Sunday, September 23, 2007

The Concept of Innocence by Louis Evan Palmer

"" gives the definition of "innocence" as:..The state, quality, or virtue of being innocent, as: Freedom from sin, moral wrong, or guilt through lack of knowledge of evil; Guiltlessness of a specific legal crime or offense; Lack of knowledge or understanding; ignorance; Freedom from harmfulness..."

It can be used to imply other levels of creation or existence, in that, someone or something that is innocent can be innocent by virtue of not being of this world, or not participating in it, or only now emerging into it. Their innocence is in this existence.

Most often associated with the concept of innocence is a baby. What blame can be affixed upon a baby? We can ascribe various powers to a baby or think that it may serve as a vehicle for future fulfillment but that is not the baby, it is someone or something acting upon the baby in that same way it could act on any one of use. To lose that innocence, we would have to be able to form some kind of intent. The same arguments run towards any good that may issue from a baby, if it is innocent, then there is none other than what is inspired within each of us.

This concept reaches out to impinge on other ascertations like one used for abortions that have to do with rape. The wrongfulness of the rape itself is levied against the by-product, a living entity. Can we truthfully place blame on an unborn baby? Not if we believe in innocence and what it confers on its holders.

Crimes committed against the innocent are always more abhorrent to us because of their blameless state. In wars and the many crimes that come from that cauldron of hate, the crimes against babies and young children arouse our deepest repulsion because they have no possible excuse and every possible condemnation - because they are innocent.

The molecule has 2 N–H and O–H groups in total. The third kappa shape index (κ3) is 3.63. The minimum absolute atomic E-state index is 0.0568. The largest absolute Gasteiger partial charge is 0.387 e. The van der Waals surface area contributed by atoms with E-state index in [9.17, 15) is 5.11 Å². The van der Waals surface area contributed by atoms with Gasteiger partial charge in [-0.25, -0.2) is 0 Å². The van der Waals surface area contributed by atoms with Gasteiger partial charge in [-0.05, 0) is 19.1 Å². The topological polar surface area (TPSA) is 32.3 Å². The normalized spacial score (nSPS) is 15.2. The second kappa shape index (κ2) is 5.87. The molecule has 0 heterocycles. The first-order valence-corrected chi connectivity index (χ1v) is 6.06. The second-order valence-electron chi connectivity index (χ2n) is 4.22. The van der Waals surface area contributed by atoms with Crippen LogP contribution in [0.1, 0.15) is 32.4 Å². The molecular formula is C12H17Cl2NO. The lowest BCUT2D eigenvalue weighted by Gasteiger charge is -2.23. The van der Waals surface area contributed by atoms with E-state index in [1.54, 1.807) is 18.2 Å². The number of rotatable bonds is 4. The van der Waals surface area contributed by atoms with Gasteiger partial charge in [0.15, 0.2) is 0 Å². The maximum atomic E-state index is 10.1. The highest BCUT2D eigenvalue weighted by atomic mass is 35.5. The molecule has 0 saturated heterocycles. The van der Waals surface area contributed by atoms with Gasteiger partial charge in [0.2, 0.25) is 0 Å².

In courts of law, the concept is more restricted, in that it refers only to a specific offence with which a person is charged. It asks us to ignore everything else that is known about that person and consider only the offence in question with the presumption of innocence. It is a more difficult application of that concept but it again serves the ideal of acting correctly and fairly.

We care about our animal friends partly because of this presumption of innocence on their part. Innocence always implies closeness to True Nature and to Truth. The concept of innocence is deeply-seated in our psyche and ennobling. As a society, we must strive to understand and preserve it and from that, to protect and nurture those innocents in our midst.

The Concept of Innocence, Louis Evan Palmer, The Way It Can Be,

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Copyright 2007 Louis Evan Palmer lives in Ontario Canada. His short stories have appeared in numerous publications.

Saturday, September 22, 2007

Move UN Headquarters to Auckland, New Zealand by Louis Evan Palmer

The headquarters for a world governance body should not reside in the territory of the hegemon of the day or in the cities of any of the major powers. It compromises its independence and, over time, impairs its functioning.

It should reside in a country and city that can accomodate a key global organization, that is sufficiently advanced culturally and technologically, and that is not aligned in a significantly binding way in any alliance. It should also move physically closer to the majority of the world's population in Asia. Such a country exists in New Zealand, with the suitable city being Auckland.

The United States, through a variety of spokespersons, has stated on numerous occasions that it does not support the United Nations, that it would like to see the UN Headquarters move out of New York City, and the like. It is a country that has embarked on many wars of self-interest and has demonstrated an increased belligerence and lawlessness in its actions. Its main interest in any world bodies is in using them to further its own narrow self-enriching aims.

A move could serve as an impetus for other needed changes like adding India to the permanent security council. Perhaps adding the European Union as a single member and dropping the United Kingdom and France. It can also be used to strongly move against illegal spying and eavesdropping. A country like New Zealand will be less susceptible to blackmail and behind the scenes deal-making which should make the operation of the UN headquarters more transparent and less corrupt.